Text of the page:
If you love catching some UV rays from time to time, use sunblock and wear a hat. Collagen experiences rapid deterioration with repeated sun exposure. Plus—since sun damages the dermis, your skin may replenish abnormally, leading to wrinkling and pigmentation.
3. Quit smoking and avoid secondhand smoke.
And it may also be worth giving up the cigarettes since chemicals in tobacco smoke are known to damage elastin and collagen.
4. Start healing your autoimmune conditions.
And if you suffer from an autoimmune condition, talk to your doctor if your disorder targets or affects collagen, like scleroderma.
Collagen powder: protein supplements and more.
While the above habits deplete collagen, don’t fret! There are many ways to ensure that you’re in good health through solid nutrition and supplementation. Food high in proline, vitamin C, vitamin A, and anthocyanidins supports collagen formation. If you find yourself looking to rev up your collagen intake, start with what you’re eating. Adding some egg whites, cabbage, bone broth, blueberries, and nuts to your diet should help.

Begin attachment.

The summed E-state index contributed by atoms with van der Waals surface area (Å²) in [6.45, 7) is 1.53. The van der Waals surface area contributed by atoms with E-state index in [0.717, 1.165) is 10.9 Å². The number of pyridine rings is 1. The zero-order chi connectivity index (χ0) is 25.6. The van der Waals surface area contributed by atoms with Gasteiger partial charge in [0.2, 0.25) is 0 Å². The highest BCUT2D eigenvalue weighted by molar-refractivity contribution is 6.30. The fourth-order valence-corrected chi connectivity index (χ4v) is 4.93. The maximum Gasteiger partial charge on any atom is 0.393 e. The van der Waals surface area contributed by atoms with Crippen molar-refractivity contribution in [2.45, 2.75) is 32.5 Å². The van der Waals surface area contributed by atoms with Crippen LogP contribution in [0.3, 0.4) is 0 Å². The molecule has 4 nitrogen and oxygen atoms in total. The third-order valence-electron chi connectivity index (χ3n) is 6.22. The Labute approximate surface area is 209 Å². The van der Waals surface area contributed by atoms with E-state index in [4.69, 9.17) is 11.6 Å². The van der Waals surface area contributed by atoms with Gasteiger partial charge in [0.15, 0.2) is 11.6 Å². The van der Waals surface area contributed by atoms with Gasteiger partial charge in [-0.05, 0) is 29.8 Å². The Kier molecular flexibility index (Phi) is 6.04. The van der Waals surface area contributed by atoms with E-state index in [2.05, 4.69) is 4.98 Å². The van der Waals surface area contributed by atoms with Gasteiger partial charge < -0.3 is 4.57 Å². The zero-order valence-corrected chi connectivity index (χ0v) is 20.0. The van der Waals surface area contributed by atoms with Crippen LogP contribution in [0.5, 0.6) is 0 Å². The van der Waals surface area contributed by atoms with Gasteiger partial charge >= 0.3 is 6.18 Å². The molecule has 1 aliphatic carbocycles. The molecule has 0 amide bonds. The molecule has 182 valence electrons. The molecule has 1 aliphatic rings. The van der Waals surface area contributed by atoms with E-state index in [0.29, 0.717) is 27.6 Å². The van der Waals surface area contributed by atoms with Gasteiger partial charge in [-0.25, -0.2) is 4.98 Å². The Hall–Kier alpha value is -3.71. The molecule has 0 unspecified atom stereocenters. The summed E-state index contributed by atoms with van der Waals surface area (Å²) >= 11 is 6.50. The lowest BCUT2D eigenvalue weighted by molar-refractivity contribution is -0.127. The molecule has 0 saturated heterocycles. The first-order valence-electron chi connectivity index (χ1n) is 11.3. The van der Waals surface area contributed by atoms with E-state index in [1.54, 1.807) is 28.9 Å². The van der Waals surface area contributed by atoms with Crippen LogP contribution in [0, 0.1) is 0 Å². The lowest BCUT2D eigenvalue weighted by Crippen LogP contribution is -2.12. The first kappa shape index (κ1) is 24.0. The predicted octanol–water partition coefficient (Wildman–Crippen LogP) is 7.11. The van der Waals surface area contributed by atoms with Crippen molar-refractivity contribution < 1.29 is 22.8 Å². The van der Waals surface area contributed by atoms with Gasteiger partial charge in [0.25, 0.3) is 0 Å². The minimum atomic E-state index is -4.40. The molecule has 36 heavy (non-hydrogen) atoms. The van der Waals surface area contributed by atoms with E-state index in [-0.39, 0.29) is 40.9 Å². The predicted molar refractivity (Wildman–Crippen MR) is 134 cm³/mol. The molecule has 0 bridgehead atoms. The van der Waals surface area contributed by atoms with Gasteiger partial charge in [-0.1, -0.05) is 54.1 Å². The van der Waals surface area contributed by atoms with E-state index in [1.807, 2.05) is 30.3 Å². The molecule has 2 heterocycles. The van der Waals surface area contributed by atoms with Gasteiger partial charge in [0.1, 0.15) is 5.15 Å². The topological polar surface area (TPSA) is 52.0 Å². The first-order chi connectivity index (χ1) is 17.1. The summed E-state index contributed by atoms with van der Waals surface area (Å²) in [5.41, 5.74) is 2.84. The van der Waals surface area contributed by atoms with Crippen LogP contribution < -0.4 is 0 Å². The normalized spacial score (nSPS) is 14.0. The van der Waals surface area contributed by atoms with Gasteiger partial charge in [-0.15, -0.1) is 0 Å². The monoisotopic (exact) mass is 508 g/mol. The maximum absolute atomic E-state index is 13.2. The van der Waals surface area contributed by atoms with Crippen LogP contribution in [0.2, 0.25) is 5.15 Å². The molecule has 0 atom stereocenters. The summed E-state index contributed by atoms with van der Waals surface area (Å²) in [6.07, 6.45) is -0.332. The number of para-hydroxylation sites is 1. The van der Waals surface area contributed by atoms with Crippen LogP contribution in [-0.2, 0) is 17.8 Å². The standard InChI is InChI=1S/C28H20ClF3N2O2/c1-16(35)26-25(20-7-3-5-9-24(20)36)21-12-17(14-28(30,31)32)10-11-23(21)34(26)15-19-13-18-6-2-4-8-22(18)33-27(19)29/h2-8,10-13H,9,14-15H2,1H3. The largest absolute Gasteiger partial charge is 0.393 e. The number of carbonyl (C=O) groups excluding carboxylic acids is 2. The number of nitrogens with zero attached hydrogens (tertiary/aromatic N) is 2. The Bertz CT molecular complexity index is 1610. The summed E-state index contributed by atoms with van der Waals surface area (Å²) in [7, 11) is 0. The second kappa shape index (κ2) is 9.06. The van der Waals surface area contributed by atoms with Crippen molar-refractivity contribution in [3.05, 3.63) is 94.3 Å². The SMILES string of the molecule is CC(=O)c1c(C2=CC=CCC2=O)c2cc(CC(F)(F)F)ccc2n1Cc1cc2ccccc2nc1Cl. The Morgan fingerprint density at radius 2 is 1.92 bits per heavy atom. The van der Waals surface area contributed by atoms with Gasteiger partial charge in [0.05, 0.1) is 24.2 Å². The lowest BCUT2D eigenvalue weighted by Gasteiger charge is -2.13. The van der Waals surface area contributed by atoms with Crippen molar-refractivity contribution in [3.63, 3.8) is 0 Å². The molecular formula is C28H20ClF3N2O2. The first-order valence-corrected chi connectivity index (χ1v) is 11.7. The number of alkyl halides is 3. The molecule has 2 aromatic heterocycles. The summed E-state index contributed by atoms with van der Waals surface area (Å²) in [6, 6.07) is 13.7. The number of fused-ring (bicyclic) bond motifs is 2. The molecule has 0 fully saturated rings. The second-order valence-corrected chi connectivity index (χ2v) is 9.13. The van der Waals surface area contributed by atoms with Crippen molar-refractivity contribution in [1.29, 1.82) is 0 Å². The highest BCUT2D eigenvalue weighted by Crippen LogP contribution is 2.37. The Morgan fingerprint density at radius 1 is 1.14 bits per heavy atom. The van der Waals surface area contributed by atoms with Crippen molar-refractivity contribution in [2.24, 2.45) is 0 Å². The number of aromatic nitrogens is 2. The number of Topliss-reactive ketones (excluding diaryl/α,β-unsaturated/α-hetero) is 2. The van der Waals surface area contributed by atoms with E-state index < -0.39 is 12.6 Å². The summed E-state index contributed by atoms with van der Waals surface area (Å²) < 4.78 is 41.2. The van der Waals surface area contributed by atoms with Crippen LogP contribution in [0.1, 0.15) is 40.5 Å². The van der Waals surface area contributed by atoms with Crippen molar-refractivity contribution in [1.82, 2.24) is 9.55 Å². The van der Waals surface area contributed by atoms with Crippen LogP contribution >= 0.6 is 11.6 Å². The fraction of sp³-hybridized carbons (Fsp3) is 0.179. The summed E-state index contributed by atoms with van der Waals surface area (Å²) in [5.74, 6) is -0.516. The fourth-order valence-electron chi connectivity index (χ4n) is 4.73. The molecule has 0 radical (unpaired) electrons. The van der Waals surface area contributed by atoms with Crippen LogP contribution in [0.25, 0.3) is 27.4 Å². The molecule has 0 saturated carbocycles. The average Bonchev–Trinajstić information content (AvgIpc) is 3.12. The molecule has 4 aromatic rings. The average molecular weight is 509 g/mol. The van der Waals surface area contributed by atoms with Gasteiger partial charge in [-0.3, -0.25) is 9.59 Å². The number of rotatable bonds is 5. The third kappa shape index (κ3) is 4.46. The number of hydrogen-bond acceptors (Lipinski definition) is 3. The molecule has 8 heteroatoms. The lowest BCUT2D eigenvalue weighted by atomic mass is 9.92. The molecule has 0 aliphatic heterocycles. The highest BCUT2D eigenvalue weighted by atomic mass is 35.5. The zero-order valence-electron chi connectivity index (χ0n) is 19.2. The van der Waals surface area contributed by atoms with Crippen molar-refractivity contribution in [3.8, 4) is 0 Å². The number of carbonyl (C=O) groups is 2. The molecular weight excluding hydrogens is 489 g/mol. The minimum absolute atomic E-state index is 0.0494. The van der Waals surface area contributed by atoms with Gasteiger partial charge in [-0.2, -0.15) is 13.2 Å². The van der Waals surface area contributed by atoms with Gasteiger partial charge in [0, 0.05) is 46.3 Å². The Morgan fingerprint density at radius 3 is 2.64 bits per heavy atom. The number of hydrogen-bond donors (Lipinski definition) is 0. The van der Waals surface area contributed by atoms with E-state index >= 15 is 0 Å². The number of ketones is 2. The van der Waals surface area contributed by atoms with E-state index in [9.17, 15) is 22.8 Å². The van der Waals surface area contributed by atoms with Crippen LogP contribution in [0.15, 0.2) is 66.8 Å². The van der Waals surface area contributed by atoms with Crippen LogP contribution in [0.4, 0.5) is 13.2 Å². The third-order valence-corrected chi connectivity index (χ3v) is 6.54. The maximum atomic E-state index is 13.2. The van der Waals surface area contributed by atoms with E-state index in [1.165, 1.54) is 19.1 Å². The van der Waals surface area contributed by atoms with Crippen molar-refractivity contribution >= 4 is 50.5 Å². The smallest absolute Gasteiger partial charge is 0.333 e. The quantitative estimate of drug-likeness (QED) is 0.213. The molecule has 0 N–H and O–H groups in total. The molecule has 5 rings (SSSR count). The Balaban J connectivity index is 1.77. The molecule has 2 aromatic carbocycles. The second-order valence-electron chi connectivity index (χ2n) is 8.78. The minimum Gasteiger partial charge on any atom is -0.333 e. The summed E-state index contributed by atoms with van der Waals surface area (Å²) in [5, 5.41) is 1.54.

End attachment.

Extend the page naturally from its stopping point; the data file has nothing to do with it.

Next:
If you’re looking to foray into the supplement world, do your research. Not all collagen peptide proteins are created equally. And if you’re a vegan or vegetarian, you’re going to want to steer clear of most of the supplements and powders that are derived from bovine collagen or other animals. Frankly, most collagen supplements available for human consumption are animal-derived. Most often, you’re buying hydrolyzed type-1 collagen that has been extracted from animal hides or bones. The term "hydrolyzed" means that the amino acid chains are broken into smaller bits, allowing it to dissolve in any liquid temperature, which is very convenient since collagen is a great addition to both hot soup and cold smoothies. It’s popular opinion that collagen from bone broth and marine collagen are quite easily available, of good quality, and generally safe.